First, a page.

Setting up A Business in Vietnam

Working - Vietnam: July 30, 2019

Vietnam’s unique entrepreneurial start-up culture.

The challenges that comes with doing business in Vietnam for foreigners.

Understanding the local processes and government regulations.

Are you thinking of joining the many companies who are moving, relocating or expanding their business operations to Vietnam? Perhaps you have a business idea and want to join the fast growing & fascinating start-up culture unravelling amongst both Vietnamese natives and expats in this great little country of ours...

A Country Ripe for Business

After years of conflict, hunger and economic sanctions, Vietnam reached a turning point in 1986 when the country implemented the policy of Đổi Mới, or ‘renovation’ with the aim of creating a socialist-orientated free market economy. In 1994, Bill Clinton lifted the 19-year post-war US trade embargo and Vietnam entered the global marketplace.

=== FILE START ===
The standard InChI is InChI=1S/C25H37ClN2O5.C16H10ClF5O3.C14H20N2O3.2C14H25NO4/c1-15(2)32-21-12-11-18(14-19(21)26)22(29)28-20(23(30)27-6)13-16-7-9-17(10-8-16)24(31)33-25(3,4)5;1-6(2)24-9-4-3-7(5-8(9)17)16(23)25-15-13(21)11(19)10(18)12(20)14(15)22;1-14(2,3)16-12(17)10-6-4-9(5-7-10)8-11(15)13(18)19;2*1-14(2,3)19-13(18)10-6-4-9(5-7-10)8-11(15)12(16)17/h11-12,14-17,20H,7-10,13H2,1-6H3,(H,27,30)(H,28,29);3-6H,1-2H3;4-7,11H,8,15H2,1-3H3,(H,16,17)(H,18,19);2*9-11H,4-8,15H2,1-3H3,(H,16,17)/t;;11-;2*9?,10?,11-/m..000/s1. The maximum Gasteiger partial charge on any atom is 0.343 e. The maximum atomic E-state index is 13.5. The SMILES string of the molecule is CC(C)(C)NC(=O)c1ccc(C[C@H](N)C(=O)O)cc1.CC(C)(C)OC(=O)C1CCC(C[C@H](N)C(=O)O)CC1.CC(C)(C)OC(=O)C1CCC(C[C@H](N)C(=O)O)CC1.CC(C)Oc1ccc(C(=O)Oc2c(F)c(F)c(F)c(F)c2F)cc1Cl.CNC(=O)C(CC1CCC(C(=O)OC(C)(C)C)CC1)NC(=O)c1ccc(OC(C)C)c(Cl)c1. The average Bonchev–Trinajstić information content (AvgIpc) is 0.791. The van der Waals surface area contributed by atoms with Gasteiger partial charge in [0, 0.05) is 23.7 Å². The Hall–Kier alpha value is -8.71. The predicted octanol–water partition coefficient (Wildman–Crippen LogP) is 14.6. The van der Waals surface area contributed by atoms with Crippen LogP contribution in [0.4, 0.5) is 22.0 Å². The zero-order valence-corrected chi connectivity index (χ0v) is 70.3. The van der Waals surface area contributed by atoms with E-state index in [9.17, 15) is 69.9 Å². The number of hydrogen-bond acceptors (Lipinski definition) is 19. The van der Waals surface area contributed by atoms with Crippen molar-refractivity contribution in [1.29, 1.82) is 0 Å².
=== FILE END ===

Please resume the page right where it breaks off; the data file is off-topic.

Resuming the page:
Today, Vietnam’s 94 million people have experienced huge economic change. The national GDP is now around $180bn – a massive leap from just $6bn in 1990. As of 2017, 24 of the 28 EU nations have invested in around 2,000 projects in the country, with a total registered FDI reaching above $21.5bn. Industry, construction, and services were the major sectors that attracted the majority of EU capital.

Business in VietnamImage source: shutterstock.com

According to Forbes, Vietnam has become Asia’s hottest investment destination with $17 billion in FDI commitments last year alone. Bloomberg recently reported that the current GDP growth of Vietnam is at about 6.8%. This makes Vietnam one of the best performers among the emerging markets in South Asia.